Date of this Version
Few places on the North American continent can boast of the concentrations of migratory birds that winter in the Central Valley of California. Long before agriculture and industrialization came west, this great valley served as a major wintering ground for millions of migratory birds. Fall flights of waterfowl, shorebirds, waders, raptors, and passerines returned annually to inhabit the vast wetland, riparian, and grassland habitats which covered the valley floor (Dasmann 1966, Bakker 1971).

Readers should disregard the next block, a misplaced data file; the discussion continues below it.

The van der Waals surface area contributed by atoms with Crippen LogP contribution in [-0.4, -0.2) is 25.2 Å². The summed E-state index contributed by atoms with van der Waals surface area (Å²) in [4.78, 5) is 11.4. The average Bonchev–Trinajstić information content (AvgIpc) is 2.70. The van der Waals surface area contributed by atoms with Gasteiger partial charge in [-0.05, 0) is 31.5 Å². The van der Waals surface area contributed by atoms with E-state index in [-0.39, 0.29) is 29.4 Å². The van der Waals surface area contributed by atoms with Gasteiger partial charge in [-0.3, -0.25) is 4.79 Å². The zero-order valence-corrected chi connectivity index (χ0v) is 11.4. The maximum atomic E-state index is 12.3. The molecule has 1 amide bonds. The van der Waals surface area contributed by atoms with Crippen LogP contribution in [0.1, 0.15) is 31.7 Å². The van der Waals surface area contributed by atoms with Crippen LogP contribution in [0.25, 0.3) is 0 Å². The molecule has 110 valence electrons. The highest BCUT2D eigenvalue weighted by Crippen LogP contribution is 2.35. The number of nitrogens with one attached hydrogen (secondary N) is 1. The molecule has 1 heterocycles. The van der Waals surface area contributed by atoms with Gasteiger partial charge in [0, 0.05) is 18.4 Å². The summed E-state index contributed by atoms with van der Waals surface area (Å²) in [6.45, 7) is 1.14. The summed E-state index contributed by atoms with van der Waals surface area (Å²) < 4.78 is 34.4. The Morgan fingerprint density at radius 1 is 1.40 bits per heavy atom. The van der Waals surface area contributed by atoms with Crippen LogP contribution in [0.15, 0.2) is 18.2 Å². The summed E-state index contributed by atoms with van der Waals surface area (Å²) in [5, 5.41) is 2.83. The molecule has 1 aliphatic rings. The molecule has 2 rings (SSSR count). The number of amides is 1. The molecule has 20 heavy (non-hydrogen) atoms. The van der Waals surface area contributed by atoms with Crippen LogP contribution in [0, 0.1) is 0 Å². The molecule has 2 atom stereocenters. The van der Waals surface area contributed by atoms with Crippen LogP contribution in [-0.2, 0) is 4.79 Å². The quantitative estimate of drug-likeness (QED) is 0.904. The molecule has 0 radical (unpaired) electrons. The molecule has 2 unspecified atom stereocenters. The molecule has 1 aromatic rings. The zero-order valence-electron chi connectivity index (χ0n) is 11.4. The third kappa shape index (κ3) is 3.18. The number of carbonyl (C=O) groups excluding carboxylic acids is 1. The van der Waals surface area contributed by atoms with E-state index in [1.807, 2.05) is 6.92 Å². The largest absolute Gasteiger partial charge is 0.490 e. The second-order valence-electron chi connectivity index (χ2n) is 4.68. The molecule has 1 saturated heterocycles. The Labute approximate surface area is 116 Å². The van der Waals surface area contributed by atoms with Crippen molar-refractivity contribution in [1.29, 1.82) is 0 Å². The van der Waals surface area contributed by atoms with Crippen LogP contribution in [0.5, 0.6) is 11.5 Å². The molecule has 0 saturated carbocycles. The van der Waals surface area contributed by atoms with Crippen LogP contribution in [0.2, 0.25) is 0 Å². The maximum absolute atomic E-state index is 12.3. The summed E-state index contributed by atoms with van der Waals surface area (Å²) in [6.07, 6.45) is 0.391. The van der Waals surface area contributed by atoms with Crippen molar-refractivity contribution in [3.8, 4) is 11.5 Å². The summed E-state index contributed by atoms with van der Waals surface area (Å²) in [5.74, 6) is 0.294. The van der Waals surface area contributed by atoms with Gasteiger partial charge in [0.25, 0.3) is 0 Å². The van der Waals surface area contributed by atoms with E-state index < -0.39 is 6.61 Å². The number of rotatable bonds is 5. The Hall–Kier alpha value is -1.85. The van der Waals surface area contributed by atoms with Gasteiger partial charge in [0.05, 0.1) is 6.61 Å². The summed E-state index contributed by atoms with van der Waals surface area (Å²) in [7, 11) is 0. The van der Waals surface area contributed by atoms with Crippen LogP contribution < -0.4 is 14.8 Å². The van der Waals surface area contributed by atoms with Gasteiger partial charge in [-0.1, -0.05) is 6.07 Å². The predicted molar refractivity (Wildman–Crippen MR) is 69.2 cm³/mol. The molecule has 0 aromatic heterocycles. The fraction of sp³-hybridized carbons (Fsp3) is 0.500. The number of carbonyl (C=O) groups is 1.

Major changes in the Central Valley during the last century have profoundly influenced its physical and biological features. Wetland, riparian, and grassland habitats have been devastated by flood control, drainage, water diversion projects, and agricultural development. Waterfowl and other migratory birds that depend on these areas for vital wintering habitat face an uncertain future as world market demands continue to encourage agricultural, industrial, and urban growth in California.